A separate ComRes poll for The Independent on Sunday shows that in fact fewer people understand what the term "Big Society" means now than three months ago: 40 per cent admit they could not grasp the concept, compared with 30 per cent in February.
Mr Cameron launched his vision for the Big Society, the brainchild of his strategy chief Steve Hilton, in November 2009. After becoming Prime Minister a year ago, he said his government's reform agenda would have the Big Society at its heart.
But since then, some cabinet ministers have been indifferent to the project, with the Liberal Democrats under Nick Clegg virtually disowning the notion altogether.
To revitalise the idea, Mr Cameron will publish the Giving White Paper, designed to boost charitable donations, at the same time as meeting social enterprise award winners, selected by the Big Society Network, at an event in Downing Street a week tomorrow. The event is being held on the eve of the US President's visit. Mr Hilton's original idea was inspired by President Obama's own community volunteer programme, and Downing Street hopes that their visitor will see echoes of his own scheme.
Critics have warned that, while the Big Society "brand" has fuelled a flurry of innovative social enterprises, it masks the closure of, and cuts to, less glamorous voluntary schemes that rely on local government grants.
The commission's report says the growth of the Big Society should not be matched by a reduction in the size of the state, or moves by the Government to "abdicate its responsibilities, particularly with regard to the most vulnerable". Voluntary sector grants from local authorities are down 56 per cent year on year in some areas, which "contravenes the objectives of the Big Society", the report warns.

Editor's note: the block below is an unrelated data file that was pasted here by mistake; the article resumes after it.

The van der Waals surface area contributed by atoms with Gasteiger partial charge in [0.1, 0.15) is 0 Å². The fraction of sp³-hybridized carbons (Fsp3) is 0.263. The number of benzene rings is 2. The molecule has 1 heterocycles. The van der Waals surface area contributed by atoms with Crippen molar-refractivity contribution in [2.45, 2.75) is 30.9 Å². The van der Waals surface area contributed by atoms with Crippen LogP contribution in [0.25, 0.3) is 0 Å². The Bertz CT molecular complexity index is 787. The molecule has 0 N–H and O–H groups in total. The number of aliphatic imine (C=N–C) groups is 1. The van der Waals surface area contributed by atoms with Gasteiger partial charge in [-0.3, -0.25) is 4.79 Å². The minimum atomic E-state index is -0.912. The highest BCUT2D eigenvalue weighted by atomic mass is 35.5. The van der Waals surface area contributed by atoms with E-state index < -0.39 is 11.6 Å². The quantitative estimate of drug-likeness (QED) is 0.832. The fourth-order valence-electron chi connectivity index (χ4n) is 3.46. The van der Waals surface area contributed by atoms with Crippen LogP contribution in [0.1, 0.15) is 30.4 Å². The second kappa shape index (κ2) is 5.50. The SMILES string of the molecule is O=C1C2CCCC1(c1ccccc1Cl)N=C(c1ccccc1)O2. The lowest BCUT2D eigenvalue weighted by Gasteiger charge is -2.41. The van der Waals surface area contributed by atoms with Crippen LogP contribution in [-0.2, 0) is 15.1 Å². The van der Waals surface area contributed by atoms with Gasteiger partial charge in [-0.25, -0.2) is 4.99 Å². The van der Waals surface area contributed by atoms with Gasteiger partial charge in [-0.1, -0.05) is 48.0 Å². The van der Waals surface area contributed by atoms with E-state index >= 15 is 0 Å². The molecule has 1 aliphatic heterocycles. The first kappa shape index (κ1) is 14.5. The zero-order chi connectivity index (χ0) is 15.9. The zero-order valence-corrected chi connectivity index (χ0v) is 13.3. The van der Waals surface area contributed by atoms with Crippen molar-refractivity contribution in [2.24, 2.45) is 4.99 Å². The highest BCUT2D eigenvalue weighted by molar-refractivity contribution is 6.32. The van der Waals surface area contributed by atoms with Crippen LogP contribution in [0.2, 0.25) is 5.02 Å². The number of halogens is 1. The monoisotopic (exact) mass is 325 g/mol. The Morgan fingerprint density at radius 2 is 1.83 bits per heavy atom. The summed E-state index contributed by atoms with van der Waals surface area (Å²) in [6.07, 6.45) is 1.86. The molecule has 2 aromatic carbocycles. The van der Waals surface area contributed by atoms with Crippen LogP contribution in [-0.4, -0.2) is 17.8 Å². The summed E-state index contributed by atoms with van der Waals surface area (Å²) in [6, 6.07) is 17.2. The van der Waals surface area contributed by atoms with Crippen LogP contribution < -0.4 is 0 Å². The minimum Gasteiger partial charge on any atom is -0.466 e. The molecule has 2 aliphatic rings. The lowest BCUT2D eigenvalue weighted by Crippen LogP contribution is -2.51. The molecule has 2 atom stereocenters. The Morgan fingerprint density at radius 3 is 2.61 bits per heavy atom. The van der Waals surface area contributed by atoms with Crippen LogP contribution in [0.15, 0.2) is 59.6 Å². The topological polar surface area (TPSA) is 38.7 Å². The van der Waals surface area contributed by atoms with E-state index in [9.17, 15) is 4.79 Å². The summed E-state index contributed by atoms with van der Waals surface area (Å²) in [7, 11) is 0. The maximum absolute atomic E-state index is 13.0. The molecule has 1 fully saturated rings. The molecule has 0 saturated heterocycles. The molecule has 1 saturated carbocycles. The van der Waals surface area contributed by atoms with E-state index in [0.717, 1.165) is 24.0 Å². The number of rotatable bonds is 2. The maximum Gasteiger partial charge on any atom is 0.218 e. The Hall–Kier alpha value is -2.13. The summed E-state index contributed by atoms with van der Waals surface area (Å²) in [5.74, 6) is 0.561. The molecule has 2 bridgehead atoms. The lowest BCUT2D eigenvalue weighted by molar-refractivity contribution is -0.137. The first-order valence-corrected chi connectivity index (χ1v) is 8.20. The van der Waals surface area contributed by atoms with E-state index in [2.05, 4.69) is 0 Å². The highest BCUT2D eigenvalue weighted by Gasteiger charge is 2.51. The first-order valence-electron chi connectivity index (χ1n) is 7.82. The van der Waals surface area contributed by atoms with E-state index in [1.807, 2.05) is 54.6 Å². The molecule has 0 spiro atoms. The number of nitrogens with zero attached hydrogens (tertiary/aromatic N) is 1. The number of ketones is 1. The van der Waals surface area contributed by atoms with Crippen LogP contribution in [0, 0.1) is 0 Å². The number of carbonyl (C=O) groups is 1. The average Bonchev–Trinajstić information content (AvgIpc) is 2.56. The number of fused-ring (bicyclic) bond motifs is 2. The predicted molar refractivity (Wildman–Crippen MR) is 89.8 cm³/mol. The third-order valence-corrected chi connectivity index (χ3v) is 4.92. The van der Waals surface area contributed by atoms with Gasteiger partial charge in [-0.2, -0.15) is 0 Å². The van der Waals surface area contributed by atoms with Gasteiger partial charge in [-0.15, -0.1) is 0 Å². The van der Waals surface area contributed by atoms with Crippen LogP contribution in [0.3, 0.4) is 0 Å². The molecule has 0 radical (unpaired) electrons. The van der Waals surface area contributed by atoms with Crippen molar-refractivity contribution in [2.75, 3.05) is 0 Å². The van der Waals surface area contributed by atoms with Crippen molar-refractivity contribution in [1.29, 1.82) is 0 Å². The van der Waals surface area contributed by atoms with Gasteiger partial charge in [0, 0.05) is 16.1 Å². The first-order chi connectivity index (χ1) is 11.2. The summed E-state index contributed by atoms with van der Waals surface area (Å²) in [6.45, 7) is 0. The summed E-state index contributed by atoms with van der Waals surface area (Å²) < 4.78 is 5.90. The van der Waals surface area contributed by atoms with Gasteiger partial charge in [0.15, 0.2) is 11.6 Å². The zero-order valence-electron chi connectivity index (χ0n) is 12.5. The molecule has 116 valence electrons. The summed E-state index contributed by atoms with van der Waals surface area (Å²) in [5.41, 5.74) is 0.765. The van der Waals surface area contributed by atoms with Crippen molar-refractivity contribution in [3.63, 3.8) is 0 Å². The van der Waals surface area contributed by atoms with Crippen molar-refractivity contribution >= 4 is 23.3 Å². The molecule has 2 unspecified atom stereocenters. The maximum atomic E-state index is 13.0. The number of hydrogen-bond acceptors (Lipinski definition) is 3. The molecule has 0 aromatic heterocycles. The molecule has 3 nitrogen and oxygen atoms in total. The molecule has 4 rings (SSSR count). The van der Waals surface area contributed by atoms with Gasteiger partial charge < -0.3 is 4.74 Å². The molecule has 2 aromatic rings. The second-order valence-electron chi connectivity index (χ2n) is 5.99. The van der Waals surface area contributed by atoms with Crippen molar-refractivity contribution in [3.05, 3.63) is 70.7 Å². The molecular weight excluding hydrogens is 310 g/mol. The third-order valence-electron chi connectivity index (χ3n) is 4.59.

It highlights the inverse relationship between volunteering rates and levels of deprivation, with graduates twice as likely to volunteer as those with no qualifications.
It warns: "Not only does community capacity to deliver the Big Society vary, the variation is likely to be exacerbated by cuts. The capacity of individuals to contribute to their communities is likely to be more dependent on the state supporting them to do so."
Dame Clare Tickell, CEO of Action for Children with Lord Rennard
Lord Boateng, Nick Boles MP, Dame Clare Tickell
Dame Clare Tickell was superb. Talking about the role of Action for Children , formed in 1869 , she said they have often has to " step in , where the State has stepped out". She warned that it is the most vulnerable and the most deprived areas that have the lowest levels of volunteering and is suffering most from cuts. She said attacks from government supporters on big charities risk alienating the very people they need to support them.
Nick Boles , the conservative MP said local councils and key prime contractors must accept their duty to deliver effective services and Government must set boundaries. They must set a high expectation they use the third sector more.
Lord Paul Boateng gave an impassioned speech for more community activism.
Post a Comment